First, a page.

Airbnb plays San Francisco for a chump

Hell’s bells, I’m not too proud to say it: We told you so, Mayor Ed Lee.

Well, more accurately, Planning Department Staff, Supervisor David Campos and a number of other parties (including On Guard) told Lee so. Lee defended Airbnb’s ability to make money, and he crippled his own Office of Short-Term Rentals to do it.

Let’s review.

Last year, the hot, in­-the­-weeds, so-obscure-it’ll-make-you-snooze debate of the year was a provision to require hosts on Airbnb and other sharing platforms to display their city­-provided registration numbers online.

It would aid government­-paid short-­term hotel hound dogs (regulators) to easily look up “home share” listings to quickly track lawbreakers.

This would save regulators hours, days, maybe weeks of sleuthing and work. The targets? Mostly Airbnb (or other home­-sharing platform) renters, who convert apartments into full-­time hotels.

Airbnb’s representatives fought the measure. Perhaps, some speculated, because it’d lose its most lucrative super­sharers — who are only lucrative because they skirt the law.

Mayor Lee tried hard to kibosh the measure, too. When the Planning Commission tried to pass a non-­binding resolution recommending The City require registration numbers be displayed online in April last year, seemingly everyone raised arms against it in an eight­-hour meeting: High­paid lobbyists, corporate shills and astroturf (fake) activists alike.

A staffer in Lee’s office, Nicole Wheaton Elliot, text-messaged a commissioner during the meeting to express the mayor’s displeasure with the commissioner’s vote to approve it.

That commissioner, Christine Johnson, then promised (via text) to change her vote.

Change it she did, and the provision vanished into the ether. Now, it’s back.

On Monday, the head of the Office of Short-Term Rentals, Kevin Guy, explained to a Board of Supervisors committee that he needs exactly that provision in order to catch illegal rentals quickly.

Perhaps due to the political climate, Guy walked back the importance of the registration numbers — ­­while still asking for them.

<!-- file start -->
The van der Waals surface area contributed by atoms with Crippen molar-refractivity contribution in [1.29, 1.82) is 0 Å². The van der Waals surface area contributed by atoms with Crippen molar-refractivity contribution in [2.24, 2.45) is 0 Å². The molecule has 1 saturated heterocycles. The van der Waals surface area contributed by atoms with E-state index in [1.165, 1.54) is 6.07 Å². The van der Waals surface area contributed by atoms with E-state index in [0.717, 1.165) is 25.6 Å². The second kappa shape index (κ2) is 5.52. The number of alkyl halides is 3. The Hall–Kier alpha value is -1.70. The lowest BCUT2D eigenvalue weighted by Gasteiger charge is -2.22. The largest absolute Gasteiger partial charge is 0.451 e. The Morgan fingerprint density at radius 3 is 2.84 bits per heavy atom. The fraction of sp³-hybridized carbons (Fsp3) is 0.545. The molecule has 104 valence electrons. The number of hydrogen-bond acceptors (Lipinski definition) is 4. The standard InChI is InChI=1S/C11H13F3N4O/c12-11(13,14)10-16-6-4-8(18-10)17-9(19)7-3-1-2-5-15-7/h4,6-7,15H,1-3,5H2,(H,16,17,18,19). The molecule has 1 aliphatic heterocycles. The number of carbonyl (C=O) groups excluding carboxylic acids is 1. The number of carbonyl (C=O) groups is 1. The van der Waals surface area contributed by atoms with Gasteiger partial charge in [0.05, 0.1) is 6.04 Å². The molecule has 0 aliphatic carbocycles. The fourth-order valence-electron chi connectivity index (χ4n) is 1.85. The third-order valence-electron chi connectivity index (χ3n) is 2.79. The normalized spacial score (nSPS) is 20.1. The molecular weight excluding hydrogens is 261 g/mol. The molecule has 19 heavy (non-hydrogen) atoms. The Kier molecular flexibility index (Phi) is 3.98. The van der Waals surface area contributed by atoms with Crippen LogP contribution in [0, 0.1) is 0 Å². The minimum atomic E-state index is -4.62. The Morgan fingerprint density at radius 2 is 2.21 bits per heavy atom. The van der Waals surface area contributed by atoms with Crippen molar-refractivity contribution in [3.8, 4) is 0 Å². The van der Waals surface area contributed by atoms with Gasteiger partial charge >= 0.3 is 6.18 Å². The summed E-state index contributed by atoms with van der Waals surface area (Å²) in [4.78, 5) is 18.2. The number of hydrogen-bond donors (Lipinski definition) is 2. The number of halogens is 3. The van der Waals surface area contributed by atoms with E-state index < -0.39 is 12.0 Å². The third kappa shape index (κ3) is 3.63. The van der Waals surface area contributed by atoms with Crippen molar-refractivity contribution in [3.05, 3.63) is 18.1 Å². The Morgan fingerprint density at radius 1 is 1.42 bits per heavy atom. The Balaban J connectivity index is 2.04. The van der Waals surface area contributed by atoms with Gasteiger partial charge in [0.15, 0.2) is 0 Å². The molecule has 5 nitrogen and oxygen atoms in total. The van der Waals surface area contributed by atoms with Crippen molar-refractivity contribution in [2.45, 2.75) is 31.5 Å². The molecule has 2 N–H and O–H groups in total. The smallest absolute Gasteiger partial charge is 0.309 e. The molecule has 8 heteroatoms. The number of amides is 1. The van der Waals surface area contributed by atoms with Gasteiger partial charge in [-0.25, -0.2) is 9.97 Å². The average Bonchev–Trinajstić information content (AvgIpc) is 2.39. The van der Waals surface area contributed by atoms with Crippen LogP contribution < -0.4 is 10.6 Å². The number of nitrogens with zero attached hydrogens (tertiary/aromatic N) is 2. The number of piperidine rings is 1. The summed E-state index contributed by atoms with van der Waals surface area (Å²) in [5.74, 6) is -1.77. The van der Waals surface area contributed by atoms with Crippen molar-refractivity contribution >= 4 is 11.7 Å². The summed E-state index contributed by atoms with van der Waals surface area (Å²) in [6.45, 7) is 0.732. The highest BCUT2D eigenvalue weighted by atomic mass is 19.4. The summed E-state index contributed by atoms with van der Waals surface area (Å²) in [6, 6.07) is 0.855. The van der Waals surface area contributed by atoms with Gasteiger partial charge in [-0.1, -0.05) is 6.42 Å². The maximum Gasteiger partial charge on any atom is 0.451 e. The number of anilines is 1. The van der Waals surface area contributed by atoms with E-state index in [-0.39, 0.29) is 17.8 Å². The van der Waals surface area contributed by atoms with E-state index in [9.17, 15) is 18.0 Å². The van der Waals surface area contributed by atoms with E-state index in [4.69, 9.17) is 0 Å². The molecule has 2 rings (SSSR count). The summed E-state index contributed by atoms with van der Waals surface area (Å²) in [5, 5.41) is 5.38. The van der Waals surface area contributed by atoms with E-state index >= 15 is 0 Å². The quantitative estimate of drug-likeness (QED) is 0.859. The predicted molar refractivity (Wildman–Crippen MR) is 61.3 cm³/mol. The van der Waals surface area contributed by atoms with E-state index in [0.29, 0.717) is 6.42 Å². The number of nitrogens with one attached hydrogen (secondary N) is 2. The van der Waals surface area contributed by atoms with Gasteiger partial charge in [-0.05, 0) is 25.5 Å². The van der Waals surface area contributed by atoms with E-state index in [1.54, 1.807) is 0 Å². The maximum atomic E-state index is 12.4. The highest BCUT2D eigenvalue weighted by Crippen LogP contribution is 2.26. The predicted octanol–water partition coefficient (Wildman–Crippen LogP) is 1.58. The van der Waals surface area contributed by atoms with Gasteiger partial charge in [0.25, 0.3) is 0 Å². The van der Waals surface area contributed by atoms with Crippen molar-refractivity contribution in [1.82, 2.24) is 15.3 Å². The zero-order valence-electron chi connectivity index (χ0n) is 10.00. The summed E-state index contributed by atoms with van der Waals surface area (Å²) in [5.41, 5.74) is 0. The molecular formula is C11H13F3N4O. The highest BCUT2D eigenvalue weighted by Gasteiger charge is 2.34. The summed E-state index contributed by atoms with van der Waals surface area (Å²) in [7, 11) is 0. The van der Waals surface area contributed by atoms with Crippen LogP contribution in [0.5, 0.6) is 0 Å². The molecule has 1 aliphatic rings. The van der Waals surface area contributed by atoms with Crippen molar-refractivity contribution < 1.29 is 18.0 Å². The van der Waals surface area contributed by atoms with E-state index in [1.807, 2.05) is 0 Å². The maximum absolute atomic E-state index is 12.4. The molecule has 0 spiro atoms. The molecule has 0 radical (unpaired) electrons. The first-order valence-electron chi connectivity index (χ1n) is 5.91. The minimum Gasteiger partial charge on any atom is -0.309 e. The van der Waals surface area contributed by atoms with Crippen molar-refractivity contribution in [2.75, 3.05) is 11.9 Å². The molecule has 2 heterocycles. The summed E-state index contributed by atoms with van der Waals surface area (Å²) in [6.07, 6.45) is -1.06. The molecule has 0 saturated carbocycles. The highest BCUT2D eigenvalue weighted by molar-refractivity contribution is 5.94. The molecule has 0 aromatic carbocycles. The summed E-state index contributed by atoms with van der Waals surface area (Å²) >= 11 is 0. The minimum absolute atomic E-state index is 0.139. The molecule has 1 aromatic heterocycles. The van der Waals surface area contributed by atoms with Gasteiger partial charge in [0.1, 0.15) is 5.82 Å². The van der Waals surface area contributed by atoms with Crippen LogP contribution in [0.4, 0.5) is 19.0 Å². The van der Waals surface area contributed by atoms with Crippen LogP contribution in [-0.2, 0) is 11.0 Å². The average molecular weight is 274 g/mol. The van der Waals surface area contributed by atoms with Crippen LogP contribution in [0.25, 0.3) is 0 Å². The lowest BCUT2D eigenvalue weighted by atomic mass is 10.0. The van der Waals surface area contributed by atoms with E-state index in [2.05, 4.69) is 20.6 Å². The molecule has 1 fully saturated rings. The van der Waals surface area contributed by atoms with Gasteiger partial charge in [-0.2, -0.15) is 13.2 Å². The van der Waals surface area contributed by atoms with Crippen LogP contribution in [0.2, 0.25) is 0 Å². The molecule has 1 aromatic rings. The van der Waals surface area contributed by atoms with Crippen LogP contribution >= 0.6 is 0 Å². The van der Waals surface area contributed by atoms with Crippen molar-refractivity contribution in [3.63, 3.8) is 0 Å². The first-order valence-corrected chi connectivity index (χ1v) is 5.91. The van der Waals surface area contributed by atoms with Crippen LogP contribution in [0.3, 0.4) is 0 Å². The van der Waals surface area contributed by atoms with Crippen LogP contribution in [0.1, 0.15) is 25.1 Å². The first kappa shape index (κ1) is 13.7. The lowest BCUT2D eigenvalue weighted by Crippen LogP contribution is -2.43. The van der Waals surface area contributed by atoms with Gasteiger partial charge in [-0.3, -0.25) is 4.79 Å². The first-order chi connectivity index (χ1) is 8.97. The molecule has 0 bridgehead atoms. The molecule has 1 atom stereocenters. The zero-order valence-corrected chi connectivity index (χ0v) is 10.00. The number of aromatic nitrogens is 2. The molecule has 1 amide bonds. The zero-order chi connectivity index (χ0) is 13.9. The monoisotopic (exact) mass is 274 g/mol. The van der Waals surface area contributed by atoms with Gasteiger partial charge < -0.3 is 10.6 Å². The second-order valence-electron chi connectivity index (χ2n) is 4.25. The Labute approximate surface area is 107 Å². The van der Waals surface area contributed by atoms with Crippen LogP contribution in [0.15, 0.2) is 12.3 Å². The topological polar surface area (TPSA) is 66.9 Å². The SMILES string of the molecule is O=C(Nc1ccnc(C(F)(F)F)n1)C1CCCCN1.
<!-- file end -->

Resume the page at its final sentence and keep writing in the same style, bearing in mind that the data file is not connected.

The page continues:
“Any one of these would help our work, and make [enforcement] go quicker,” he told supervisors Campos, Scott Weiner and Mark Farrell at The City’s Land Use Committee.

To their credit, they’ve gotten some enforcement done, Guy said, to the tune of $475,000 in penalties to scofflaws. But that’s like complimenting an Olympian for running a mile in an hour, while a steel ball is chained to their legs — ­­A-for-effort, but without the chain, they’d run like The Flash.

Guy had a number of asks for the companies, which he sent to them (including Airbnb) last week in a letter co-­signed by City Administrator Naomi Kelly.

Beyond the registration being displayed online, Guy wants hosts with listings for multiple properties identified, listings of year-­round vacation rentals (highly illegal) deactivated and for these companies to “push” vital legal information to renters.

Fat chance.

In an email the San Francisco Examiner obtained Monday, Airbnb doubled-down on not giving a damn. The company wrote to Guy that it would run “registration information sessions” and send emails about those sessions to members.

Not one mention of registration numbers displayed online, or any of Guy’s tougher asks.

In the committee hearing, Campos told Guy and the audience that San Francisco was essentially Airbnb’s chump.

“We are begging this corporation to do the right thing,” Campos said.

And now, On Guard heard on background, the progressives on the board are cooking up a measure to get some of what Guy needs ­­— tighter restrictions on Airbnb and similar companies — sometime in the next few months.

But even if they win, the progressives expect a ballot box fight.

If the mayor vetoes the measure, progressives will go to the ballot (yes, again). If the mayor doesn’t veto the measure, in all likelihood, Airbnb will go to the ballot to kill the regulation, meaning the progressives will (again) need to put up a countermeasure.

Cue another obscene multi­million dollar campaign from Airbnb, cue more of the same bull-laden scare­ ads from last year (are YOUR neighbors spying on you?!).

All this political fighting, because of a common-­sense provision to list registration numbers online. A provision the mayor fought, behind closed doors, because the “consensus” mayor only fakes consensus in public.

In the shadows, he fights for corporate power. This time, it’ll come back to bite him.

On Guard covers issues concerning The City’s political left. It prints the news and raises hell each Tuesday. Email him at

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